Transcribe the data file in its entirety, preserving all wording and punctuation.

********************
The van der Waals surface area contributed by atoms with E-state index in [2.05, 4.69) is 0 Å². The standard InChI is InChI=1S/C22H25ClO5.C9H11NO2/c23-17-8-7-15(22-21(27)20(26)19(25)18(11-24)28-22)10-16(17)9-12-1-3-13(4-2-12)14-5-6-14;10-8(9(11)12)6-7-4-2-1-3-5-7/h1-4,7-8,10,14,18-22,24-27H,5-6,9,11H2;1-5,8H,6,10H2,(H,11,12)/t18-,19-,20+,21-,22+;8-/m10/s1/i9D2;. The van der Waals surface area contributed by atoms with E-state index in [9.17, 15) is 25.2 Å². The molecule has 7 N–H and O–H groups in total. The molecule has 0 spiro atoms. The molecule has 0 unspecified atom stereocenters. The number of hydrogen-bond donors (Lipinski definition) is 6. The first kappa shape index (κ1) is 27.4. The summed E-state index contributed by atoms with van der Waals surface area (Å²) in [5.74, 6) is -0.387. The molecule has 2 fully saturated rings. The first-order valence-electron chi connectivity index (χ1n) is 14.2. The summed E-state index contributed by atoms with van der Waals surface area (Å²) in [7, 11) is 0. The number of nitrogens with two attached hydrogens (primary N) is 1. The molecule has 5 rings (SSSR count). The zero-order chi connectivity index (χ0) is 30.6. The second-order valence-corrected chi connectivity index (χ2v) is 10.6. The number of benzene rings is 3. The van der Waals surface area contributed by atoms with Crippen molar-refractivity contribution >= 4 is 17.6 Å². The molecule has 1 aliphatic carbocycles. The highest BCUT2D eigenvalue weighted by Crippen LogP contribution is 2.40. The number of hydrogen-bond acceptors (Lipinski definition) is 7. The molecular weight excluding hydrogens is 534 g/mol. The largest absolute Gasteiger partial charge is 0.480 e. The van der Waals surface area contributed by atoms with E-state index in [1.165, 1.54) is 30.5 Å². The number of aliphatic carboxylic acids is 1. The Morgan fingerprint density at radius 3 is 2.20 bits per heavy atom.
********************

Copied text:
The van der Waals surface area contributed by atoms with E-state index in [2.05, 4.69) is 0 Å². The standard InChI is InChI=1S/C22H25ClO5.C9H11NO2/c23-17-8-7-15(22-21(27)20(26)19(25)18(11-24)28-22)10-16(17)9-12-1-3-13(4-2-12)14-5-6-14;10-8(9(11)12)6-7-4-2-1-3-5-7/h1-4,7-8,10,14,18-22,24-27H,5-6,9,11H2;1-5,8H,6,10H2,(H,11,12)/t18-,19-,20+,21-,22+;8-/m10/s1/i9D2;. The van der Waals surface area contributed by atoms with E-state index in [9.17, 15) is 25.2 Å². The molecule has 7 N–H and O–H groups in total. The molecule has 0 spiro atoms. The molecule has 0 unspecified atom stereocenters. The number of hydrogen-bond donors (Lipinski definition) is 6. The first kappa shape index (κ1) is 27.4. The summed E-state index contributed by atoms with van der Waals surface area (Å²) in [5.74, 6) is -0.387. The molecule has 2 fully saturated rings. The first-order valence-electron chi connectivity index (χ1n) is 14.2. The summed E-state index contributed by atoms with van der Waals surface area (Å²) in [7, 11) is 0. The number of nitrogens with two attached hydrogens (primary N) is 1. The molecule has 5 rings (SSSR count). The zero-order chi connectivity index (χ0) is 30.6. The second-order valence-corrected chi connectivity index (χ2v) is 10.6. The number of benzene rings is 3. The van der Waals surface area contributed by atoms with Crippen molar-refractivity contribution >= 4 is 17.6 Å². The molecule has 1 aliphatic carbocycles. The highest BCUT2D eigenvalue weighted by Crippen LogP contribution is 2.40. The number of hydrogen-bond acceptors (Lipinski definition) is 7. The molecular weight excluding hydrogens is 534 g/mol. The largest absolute Gasteiger partial charge is 0.480 e. The van der Waals surface area contributed by atoms with E-state index in [1.165, 1.54) is 30.5 Å². The number of aliphatic carboxylic acids is 1. The Morgan fingerprint density at radius 3 is 2.20 bits per heavy atom.